The release of another weak U.S. jobs report this Friday, July 6 — which showed the economy adding only 80,000 jobs in June and the unemployment rate holding steady at 8.2 percent — raises some serious red flags. It’s just one of many signs these days that the world economy is once again on the brink of an abyss. Nearly four years after the collapse of Lehman Brothers, U.S. growth is flailing, central banks are racing to cut interest rates, and several European nations have plunged back into recession. Instead of powering the 21st-century world economy, export-dependent emerging markets remain hostage to the transatlantic economic morass. We should be out of this by now. The missing ingredient? U.S. leadership.

In the 20th century, beginning with the creation of the Bretton Woods system in 1944, America’s great contribution was to champion an economic paradigm and set of institutions that promoted open markets and economic stability around the world. The successive Groups of Five, Seven, and Eight, first formed in the early 1970s, helped coordinate macroeconomic policies among the world’s leading economies and combat global financial imbalances that burdened U.S. trade politics. The International Monetary Fund (IMF) spread the Washington Consensus across Asia and Latin America, and shepherded economies in transition toward capitalism. Eight multilateral trade rounds brought down barriers to global commerce, culminating in the establishment of the World Trade Organization (WTO) in 1995.

Meanwhile, a wave of bank deregulation and financial liberalization began in the United States and proliferated around the world, making credit more available and affordable while propelling consumption and entrepreneurship the world over. The U.S. dollar, the world’s venerable reserve currency, economized global transactions and fueled international trade. Central bank independence spread from Washington to the world and helped usher in the Great Moderation, which has produced a quarter-century of low and steady inflation around the world. Read more…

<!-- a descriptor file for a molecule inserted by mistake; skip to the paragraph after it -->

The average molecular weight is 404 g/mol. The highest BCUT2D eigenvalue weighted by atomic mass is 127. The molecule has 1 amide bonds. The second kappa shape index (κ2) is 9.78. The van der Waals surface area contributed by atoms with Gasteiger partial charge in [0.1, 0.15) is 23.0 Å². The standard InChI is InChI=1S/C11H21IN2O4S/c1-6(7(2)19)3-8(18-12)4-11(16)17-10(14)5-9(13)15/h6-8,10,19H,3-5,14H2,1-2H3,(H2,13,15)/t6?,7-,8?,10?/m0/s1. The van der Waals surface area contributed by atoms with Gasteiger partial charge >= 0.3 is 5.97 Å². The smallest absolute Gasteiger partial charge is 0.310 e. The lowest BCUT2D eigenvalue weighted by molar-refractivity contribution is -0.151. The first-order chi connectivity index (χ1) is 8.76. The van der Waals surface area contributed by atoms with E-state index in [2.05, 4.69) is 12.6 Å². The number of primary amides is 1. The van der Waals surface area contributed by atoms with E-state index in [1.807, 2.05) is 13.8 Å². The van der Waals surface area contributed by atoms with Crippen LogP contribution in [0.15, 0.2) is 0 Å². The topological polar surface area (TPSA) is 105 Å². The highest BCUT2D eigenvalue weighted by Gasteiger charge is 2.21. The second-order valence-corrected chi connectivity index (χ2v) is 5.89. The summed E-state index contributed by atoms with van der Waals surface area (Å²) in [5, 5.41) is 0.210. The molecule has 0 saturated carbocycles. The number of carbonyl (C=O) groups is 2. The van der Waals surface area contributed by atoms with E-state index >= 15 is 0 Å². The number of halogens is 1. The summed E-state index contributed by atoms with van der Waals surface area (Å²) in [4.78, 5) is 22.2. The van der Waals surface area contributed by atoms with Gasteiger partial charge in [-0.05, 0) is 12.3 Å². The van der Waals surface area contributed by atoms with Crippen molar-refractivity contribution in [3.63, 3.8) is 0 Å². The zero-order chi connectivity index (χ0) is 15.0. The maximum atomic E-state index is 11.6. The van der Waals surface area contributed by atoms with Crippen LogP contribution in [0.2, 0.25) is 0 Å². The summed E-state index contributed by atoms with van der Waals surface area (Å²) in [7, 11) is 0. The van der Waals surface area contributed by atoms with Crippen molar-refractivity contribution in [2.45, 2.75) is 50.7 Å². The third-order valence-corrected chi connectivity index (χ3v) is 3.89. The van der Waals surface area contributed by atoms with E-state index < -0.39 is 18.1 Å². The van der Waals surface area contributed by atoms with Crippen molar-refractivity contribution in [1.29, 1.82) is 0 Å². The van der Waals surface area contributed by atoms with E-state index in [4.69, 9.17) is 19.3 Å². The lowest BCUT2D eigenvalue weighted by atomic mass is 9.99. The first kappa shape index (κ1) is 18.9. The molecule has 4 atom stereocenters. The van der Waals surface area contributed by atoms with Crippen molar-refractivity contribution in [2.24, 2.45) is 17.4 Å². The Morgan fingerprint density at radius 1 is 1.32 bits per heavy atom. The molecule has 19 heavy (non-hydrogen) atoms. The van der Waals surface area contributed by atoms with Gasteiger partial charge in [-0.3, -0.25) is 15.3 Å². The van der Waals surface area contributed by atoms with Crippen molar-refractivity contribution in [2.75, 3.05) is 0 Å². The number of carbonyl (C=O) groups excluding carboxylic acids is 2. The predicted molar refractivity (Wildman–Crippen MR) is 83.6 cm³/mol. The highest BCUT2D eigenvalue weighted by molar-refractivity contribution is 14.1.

Kati Suominen is resident fellow at the German Marshall Fund of the United States in Washington. Her latest book is “Peerless and Periled: The Paradox of American Leadership in the World Economic Order”.

As published in www.foreignpolicy.com on July 6, 2012.


Throughout the past year, a MIR 2011/2012 student and soon to be graduate, Tomofumi Fukamiya, ran 12 marathons in 12 months in different European countries and environments (including the Swiss Alps) in order to raise money for the victims of the April 2011 Tohoku earthquake and tsunami on the east coast of Japan. Not only did Tomofumi complete this impressive challenge but he also raised over 2,100 British Pounds for the victims.